Mr. Ron Sapsford: I would have to say no. First of all, the ministry doesn't look at it particularly as an inheritance problem, because the ministry has been managing this project from the very beginning. I think it's fair to say no.

The project was a new project; it was a new idea, I think, as has been illustrated. There were two hospitals, in a pilot sense. This kind of financing model had not been used before. So there was a great deal of effort—perhaps too much effort, according to the auditor's report—about advisers and how much administrative cost went into the analysis of whether the project should proceed on this basis. Some of it, in hindsight, has now been viewed that there are better ways to do it. I and my colleagues have tried our best to point out where those changes have been made, learning from the actual experience that Ken brings to it, as well as the auditor's report.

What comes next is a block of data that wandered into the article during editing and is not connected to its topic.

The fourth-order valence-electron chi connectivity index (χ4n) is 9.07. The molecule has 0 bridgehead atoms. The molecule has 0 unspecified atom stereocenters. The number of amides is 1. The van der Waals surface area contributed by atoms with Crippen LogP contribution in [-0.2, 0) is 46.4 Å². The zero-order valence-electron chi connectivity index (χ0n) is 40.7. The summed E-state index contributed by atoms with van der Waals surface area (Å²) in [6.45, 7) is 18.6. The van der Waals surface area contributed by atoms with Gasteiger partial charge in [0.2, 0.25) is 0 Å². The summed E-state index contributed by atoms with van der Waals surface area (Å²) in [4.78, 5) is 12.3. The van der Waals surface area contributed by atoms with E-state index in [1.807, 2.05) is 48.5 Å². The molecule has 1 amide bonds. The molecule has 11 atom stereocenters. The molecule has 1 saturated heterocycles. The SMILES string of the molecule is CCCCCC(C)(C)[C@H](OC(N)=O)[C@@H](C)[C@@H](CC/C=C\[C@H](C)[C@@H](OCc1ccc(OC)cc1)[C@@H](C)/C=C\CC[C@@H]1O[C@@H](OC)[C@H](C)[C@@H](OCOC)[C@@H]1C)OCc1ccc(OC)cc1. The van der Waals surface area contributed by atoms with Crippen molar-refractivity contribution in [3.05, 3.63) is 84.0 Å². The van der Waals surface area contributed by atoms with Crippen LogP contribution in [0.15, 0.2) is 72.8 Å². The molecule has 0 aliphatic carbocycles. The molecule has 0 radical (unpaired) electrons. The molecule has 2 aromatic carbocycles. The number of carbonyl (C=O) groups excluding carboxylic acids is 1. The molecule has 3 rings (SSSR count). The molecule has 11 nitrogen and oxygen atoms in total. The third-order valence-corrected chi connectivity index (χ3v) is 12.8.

I think we can't forget the fact that there was a very high need to develop a new facility in that part of the province. This had been a long-standing recommendation. As you said, for a new government looking at it, it would be a question of, "Do we stop and start over again?" And when you look at the public interest, there had a been great deal of due diligence—not perfect, and we've made some changes, but nevertheless, the overriding consideration, in my view, would be, is there a need to proceed with this project in the interest of health care for the citizens of Peel and Brampton? My honest belief is that the answer to that question is yes.

Now, what can we learn from it? How can we improve the—

Mrs. Laura Albanese: That was my next question. We've talked a lot about lessons learned, so could you summarize, in some ways, all the lessons that we've learned from the Brampton experience?

Mr. Ron Sapsford: The importance of what I call the pre-planning pieces: definition of program, being clear on specifications, being consistent about that and, once decided, stick to it.

Secondly, the process of determining value for money, whether that's traditional or alternative, and having much more rigorous processes to make those decisions. My colleague has explained how that's being managed in the Ministry of Energy and Infrastructure and through IO.